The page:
More on the ticket issue

A year later, the ticket-taking saga still lingers.

Though I was able to fit Mayor Ann Johnston and others into the story, I had very limited space to fit both sufficient background and context into the article, so many comments, including those from some council members, did not make it into the story. So here are some of them from my notebook:

• City Councilman Dale Fritchen said he couldn’t imagine asking the entire City Council to step down over accepting gifts that are legal under state law. “How could the whole City Council step down? Who would be around to run the city?”

He served on the committee that investigated the firing of Deputy City Manager Johnny Ford and noted that it, and the city’s legal staff, determined that the City Charter provision that targets conflict-of-interest issues is confusing and unclear (critics cite its statement that “officers” cannot take any “thing of value.”).

Among the gifts Fritchen reported on his annual state disclosure form earlier this year were “golf/event passes”  from the city valued at $1,000.  I asked him to be more specific, and he said he received a number of passes while on the Parks and Recreation Commission but that he never used them, but, being new to the council, he felt he should report them out of caution. “I think I just threw a figure out there. I never used them. … I had no idea what they were valued at.”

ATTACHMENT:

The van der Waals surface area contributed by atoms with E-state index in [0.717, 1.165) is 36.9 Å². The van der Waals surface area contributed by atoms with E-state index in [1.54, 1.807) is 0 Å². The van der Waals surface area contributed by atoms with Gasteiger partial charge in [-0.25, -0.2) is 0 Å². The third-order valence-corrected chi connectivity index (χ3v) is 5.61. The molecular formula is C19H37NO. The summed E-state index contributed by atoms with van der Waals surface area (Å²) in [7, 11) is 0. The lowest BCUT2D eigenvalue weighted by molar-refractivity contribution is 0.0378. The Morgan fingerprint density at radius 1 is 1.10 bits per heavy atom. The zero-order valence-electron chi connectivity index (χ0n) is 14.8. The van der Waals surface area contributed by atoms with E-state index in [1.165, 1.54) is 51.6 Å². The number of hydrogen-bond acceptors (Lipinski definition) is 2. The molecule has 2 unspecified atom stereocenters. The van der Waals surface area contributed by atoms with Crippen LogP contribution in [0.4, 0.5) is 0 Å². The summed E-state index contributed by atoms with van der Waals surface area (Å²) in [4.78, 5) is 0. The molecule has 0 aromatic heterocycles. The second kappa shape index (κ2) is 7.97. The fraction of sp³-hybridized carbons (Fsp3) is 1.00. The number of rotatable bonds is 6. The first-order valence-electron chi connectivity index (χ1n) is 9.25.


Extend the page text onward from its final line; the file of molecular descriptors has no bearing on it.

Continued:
He also said he never used the $120 worth of Asparagus Festival tickets he and other City Council members received. He sent them back but reported them anyway, he said.

Of the lingering Ford fallout: “I think, especially this being an election year, there’s politics at play,” he said.

• Councilwoman Susan Eggman said she didn’t report receiving Asparagus Festival tickets on her 2009 filing because she didn’t consider them gifts and because she didn’t use them. “They don’t seem like gifts to me. I’m not going to vote a certain way,” because of them, she said. “I did not use them.” She noted that organizations such as the festival often bring these items to the council during open session and leave them with the city clerk.

Asked about former Councilman Ralph Lee White’s insistence that she and others step down (White is running for Eggman’s seat this year): “I will not step down,” she said. “I think he’s going to make this a campaign issue. The voters can decide if they feel more comfortable with my ethics or Ralph Lee White’s ethics.”

• In the meantime, the Fair Political Practices Commission on Thursday will discuss whether public officials should disclose tickets received while performing ceremonial roles. Here’s an item from investigative reporting outfit California Watch about the issue.

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